I appreciated the "lesson." One more ?: aren't portions of some books,
i.e. Esther, which are part of the Christian Bible, not part of the HB?
Larry Swain wrote:
> Apologies if this has already been addressed.
> > It is my understanding that the Hebrew Bible and
> > what we call the Old
> > Testament are not one and the same. The Hebrew Bible
> > excludes books that
> > were preserved in Greek but not in Hebrew.
> This is true, to a point. I would change the word
> "preserved" to describe the LXX however to "included",
> preserved suggests to me that the Hebrew Bible
> purposely excluded some texts, a typical Christian
> charge from Justin Martyr onwards.
> Anyway, the scoop is, the Hebrew Bible consists of the
> 66 books that make up the Christian Protestant Old
> Testament, but arranged much differently. Genesis
> through Kings is basically the same, but Ruth in the
> early period was often combined with Judges, as
> Lamentations is with Jeremiah. The twelve "minor"
> prophets are also one book (probably because they all
> fit on a single scroll in the ancient world) and are
> known as the Twelve (an otherwise unexplored use of
> the number as it pertains to the apostles).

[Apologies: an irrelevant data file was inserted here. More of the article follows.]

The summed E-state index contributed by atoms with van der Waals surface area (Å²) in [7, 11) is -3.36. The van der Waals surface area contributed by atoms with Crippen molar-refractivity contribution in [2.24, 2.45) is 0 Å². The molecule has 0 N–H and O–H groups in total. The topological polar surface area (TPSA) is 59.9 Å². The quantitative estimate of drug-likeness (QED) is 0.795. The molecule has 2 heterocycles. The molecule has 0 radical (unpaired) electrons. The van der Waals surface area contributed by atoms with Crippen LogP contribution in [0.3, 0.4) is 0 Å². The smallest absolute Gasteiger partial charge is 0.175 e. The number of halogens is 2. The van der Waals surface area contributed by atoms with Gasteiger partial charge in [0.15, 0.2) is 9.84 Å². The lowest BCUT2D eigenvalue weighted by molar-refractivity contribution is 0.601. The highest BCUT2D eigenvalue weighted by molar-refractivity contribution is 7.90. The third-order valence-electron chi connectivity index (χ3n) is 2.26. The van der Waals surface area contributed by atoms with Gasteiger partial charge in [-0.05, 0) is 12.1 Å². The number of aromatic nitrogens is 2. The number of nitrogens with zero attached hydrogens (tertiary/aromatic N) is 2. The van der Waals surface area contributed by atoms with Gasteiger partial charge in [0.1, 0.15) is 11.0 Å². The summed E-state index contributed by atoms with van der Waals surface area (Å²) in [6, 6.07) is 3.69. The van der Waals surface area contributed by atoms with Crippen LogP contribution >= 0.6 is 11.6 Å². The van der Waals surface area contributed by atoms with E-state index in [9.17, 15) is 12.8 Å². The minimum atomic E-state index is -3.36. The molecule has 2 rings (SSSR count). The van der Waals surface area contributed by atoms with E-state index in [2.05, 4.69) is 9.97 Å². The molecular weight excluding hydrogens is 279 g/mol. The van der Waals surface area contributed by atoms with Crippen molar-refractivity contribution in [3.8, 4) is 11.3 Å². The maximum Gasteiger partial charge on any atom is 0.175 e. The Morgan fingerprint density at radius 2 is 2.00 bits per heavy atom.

> The Hebrew bible is split into 3 sections: The Torah,
> Genesis-Deuteronomy, The Prophets, Joshua-Kings, and
> Isaiah, Jeremiah, Ezekiel, and the 12. and The
> Writings which is everything else: Psalms, Proverbs,
> Ecclesiastes, Daniel, Esther, etc. The LXX, or
> Septuagint, seems early on (or at least by the
> Christian era) to have included the seven books which
> make up the "Apocrypha"-Sirach, Tobit, Judith,
> Maccabbees, etc. But the Hebrew Bible never did, and
> the lack of Maccabbees in spite of Hanukah, has been
> read as some that the canon was closed by the time of
> the Maccabbean revolt. Ok, end of lesson, apologies
> for repetition.
> > >
> > > > If I remember correctly, the first "complete"
> > bible was put together in the
> > > > 7th or 8th century in northern England. Still,
> > through most of the Middle
> > > > Ages, a complete set of scriptures was a
> > rarity.
> The first complete Vulgate which we have, yes, was
> penned at Jarrow. A complete set? Or a pandect?
> That is, monasteries certainly had the whole Bible to
> hand, but probably in multiple manuscripts--the
> Gospels forming one book, for example.
> > > What about Jewish Bibles (the OT)? When Augustine
> > refers to "the books of the
> > > Jews," I get a sense that he has a discrete set of
> > books in mind.
> By the time we get to Augustine, the Hebrew Bible
> would have been available as would have the major
> targumim (Aramaic translations of the Hebrew read
> alongside the Hebrew in synagogue), the various Greek
> versions, the Mishnah, and by his time the Palestinian
> Talmud would have been either being put together or
> perhaps disseminated. Further, there would have
> sermons, stories, rabbinic material, and so on
> available. What is the context of the Augustine
> Larry Swain
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